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Did you like the financial crisis of 2008?

Discussion in 'Sports and News' started by poindexter, Dec 17, 2014.

  1. poindexter

    poindexter Well-Known Member

    Well, congressman Yoder from Kansas is trying for a repeat. He is the one who inserted a bill - WRITTEN BY CITGROUP - into the Cromnibus bill.


    The provision, undoes a rule that prevents big banks from relying on the Federal Deposit Insurance Corp. to bail them out if things go sour when they trade risky assets. The rule was put into place as part of the 2010 Dodd-Frank law, which overhauled the financial regulatory system after the 2007-2008 financial crisis stemming from banks making extremely risky bets and losing. The government had to bail them out with taxpayer money, and Yoder's provision paves the way for another possible bailout.

    By the way, a big, hearty FU from me to all you a-holes here on SportsJournalists.com who argued for the bailout in 2008.

    Oooh, there'll be a depression!!
    Ooooh, there'll be breadlines!!

    I said at the time, let these f*ckers burn down. Let all the Citigroups and Goldmans go down. We would have survived. But nooooo. You chicken littles wanted the bailout. And guess who has prospered?
    Boom_70 likes this.
  2. The Big Ragu

    The Big Ragu Moderator Staff Member

    I can't understand what happened to the notion of a business being responsible for itself financially. To borrow from Jim Rogers (who borrowed it from somewhere else), capitalism without bankruptcy is like Christianity without hell. It serves a vital purpose that naturally allocates capital to the places that use it the best.

    When that process gets subverted in the myriad ways our government now interferes in our markets, it rewards mediocrity at best and failure at worst -- at the expense of the people who do it right.

    If it makes you feel any better, poin, there is so much systematic risk out there unrelated to banking -- they have blown the bubble throughout our economy -- that I doubt it will be the Citis that are at the forefront of the next meltdown, although it could be. Prepare for bailouts in places you aren't even considering -- for example, all the people who have leveraged themselves up on the Fed's cheap money and drilled for oil all over North Dakota.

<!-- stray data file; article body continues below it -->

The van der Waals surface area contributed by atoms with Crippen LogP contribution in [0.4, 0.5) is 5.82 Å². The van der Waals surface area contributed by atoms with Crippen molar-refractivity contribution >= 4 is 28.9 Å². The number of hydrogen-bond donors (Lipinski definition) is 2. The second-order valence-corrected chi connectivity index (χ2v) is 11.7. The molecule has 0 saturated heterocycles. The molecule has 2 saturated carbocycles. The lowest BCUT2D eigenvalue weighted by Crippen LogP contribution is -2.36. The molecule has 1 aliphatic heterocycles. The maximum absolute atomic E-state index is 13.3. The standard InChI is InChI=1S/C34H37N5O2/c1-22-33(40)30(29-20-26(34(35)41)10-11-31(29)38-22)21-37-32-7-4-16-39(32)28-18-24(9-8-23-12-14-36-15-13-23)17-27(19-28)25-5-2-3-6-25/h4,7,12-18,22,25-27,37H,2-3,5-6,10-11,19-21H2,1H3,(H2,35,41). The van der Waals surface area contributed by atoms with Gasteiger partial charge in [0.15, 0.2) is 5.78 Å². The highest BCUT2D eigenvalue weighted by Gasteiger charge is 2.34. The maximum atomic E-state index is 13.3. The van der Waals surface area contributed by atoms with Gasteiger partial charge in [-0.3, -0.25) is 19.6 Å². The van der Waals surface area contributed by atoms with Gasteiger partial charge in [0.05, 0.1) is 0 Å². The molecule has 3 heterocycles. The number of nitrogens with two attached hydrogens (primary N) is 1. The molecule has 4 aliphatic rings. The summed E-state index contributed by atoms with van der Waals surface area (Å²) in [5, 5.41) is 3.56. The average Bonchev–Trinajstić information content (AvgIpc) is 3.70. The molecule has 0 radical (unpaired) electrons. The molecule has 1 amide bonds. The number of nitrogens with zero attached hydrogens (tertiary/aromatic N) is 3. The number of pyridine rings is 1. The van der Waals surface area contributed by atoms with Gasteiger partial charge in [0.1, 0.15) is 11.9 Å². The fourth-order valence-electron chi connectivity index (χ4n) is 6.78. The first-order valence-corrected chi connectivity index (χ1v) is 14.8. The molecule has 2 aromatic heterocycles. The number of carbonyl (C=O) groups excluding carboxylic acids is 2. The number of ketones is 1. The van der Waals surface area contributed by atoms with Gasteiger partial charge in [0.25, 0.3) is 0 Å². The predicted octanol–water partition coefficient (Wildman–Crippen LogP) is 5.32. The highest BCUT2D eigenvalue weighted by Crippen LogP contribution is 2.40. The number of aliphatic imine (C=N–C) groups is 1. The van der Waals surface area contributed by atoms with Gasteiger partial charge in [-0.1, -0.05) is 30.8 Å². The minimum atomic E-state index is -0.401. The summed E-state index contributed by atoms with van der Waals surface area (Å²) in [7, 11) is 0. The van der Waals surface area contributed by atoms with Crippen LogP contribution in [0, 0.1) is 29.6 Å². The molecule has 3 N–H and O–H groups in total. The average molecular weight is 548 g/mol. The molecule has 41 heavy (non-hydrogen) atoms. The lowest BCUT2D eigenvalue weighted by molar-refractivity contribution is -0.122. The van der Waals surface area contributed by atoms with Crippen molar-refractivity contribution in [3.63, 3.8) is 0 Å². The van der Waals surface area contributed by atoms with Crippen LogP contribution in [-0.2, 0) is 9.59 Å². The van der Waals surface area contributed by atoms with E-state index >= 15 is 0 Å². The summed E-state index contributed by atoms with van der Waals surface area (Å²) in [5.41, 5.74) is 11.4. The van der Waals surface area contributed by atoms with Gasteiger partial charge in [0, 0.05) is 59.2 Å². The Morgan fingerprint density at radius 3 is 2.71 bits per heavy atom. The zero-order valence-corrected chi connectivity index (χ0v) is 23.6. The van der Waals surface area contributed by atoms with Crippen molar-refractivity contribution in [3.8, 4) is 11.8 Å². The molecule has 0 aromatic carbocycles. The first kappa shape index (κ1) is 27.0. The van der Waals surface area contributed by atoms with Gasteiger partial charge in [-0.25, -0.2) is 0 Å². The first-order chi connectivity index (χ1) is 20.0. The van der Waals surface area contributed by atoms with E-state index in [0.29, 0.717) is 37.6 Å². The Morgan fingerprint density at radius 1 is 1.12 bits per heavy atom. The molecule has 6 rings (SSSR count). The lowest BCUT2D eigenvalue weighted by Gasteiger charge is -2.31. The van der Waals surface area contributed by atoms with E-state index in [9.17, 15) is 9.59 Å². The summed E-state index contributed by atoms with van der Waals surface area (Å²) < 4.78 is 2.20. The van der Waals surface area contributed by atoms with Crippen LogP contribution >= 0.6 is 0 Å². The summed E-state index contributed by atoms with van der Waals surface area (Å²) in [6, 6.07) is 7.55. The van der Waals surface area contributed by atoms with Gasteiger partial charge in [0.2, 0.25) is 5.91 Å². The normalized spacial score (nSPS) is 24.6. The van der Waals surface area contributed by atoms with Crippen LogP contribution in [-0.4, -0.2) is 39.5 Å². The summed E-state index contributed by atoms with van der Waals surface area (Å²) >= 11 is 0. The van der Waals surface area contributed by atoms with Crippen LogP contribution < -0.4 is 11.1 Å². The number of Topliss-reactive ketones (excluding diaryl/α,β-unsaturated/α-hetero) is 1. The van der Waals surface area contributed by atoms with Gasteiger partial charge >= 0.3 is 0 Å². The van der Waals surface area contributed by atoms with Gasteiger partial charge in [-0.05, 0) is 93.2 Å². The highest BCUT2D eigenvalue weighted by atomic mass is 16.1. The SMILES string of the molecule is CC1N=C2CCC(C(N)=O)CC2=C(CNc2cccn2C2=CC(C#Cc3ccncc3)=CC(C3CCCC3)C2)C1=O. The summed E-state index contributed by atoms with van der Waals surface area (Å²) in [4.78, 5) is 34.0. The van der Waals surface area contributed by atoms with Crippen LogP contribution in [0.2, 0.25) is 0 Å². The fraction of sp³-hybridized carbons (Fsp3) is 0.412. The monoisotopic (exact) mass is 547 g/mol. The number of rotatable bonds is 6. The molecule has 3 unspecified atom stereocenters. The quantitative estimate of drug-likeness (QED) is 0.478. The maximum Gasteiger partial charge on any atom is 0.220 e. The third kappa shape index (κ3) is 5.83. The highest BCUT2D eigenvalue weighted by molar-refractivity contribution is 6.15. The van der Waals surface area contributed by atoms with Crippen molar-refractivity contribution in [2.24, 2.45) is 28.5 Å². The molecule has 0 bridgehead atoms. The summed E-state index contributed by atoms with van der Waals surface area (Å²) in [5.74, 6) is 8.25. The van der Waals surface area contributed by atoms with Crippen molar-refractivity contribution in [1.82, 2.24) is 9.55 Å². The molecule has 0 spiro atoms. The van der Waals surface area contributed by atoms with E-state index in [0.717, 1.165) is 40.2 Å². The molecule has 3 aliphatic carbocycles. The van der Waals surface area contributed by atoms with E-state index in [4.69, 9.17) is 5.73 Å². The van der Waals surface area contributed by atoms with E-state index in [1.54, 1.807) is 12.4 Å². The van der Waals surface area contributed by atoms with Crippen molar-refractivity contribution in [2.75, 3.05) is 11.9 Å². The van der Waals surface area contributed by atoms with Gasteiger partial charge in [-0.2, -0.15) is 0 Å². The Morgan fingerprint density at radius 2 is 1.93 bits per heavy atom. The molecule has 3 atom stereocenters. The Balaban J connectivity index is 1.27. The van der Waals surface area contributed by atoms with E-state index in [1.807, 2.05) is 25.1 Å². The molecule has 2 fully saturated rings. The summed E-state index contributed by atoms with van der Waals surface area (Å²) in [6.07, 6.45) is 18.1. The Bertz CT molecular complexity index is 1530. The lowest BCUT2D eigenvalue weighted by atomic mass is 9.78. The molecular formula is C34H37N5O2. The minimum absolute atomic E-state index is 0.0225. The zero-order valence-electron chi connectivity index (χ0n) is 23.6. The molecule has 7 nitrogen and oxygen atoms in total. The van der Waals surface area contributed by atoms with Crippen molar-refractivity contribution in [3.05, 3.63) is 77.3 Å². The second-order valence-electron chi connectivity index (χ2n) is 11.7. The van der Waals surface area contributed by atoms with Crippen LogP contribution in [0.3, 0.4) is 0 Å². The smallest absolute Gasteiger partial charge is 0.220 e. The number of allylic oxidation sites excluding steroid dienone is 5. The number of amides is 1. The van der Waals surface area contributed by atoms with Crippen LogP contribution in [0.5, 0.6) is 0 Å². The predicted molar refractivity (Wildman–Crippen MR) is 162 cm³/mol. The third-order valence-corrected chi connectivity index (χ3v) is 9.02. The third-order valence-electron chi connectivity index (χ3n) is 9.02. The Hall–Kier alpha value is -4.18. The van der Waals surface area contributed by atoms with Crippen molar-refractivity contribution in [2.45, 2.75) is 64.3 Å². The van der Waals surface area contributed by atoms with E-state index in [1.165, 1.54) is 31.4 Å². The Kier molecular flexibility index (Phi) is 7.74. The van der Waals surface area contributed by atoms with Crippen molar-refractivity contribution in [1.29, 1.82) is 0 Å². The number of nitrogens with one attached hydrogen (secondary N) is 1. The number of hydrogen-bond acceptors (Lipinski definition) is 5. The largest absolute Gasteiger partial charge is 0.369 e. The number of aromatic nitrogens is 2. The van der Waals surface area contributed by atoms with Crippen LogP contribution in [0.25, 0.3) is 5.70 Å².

For what it is worth, if you want a good scare, here was Zero Hedge in its alarmist glory on it the day the crony-bus bill was pushed through.

  3. YankeeFan

    YankeeFan Well-Known Member

    How do you feel about the terrorism risk insurance act, which hasn't been renewed for next year?
  4. poindexter

    poindexter Well-Known Member

    Yeah, Ragu, oil and natural gas prices are bottoming. For every swap where someone is profiting from that, there is someone else holding the bag on those energy swaps. Or rubles. Someone isn't going to be able to pay, then the house of cards goes down.

    Unless you've bought and sold your own Congressman Kevin Yoder for a bailout.
  5. poindexter

    poindexter Well-Known Member

    Yeah, that zero hedge article better articulates my last post - counter party risk. Ay yi yi.
  6. Boom_70

    Boom_70 Well-Known Member

    For all the deserved criticism the guy gets one thing that Obama did do was save the country from peril by
    signing into law The Emergency Economic Stabilization Act of 2008
  7. poindexter

    poindexter Well-Known Member

    Re counter terrorism insurance, here's a wild idea: Let the NFL pay for it (re: Super Bowl)

    If you can afford to spend $43 million a year for your own Ginger Clown of a commissioner, you can pay for your own counterterrorism insurance.
  8. trifectarich

    trifectarich Well-Known Member

    If it's any consolation, Yoder won re-election last month and only got 60 percent of the votes — nine percent lower than he got in 2012. Maybe Kansas voters are catching on he'll be out on his ass next time.
  9. LongTimeListener

    LongTimeListener Well-Known Member

    He is a Koch Brothers plant, right? That's a lifetime gig in Kansas.
  10. poindexter

    poindexter Well-Known Member

    no offense, trifecta, but who gives a shit? Even if he doesn't get re elected, he just goes on to a cushy consulting gig on the beltway or Citigroup.
  11. trifectarich

    trifectarich Well-Known Member

    Yes, of course. One fewer idiot in Congress still means there's a long line of lawmakers who do nothing but coddle to special interests and think of more loopholes for big business.
  12. Boom_70

    Boom_70 Well-Known Member

    Mile High is going to blow his top when he clocks in at 4 pm and see politics being discussed.:eek:
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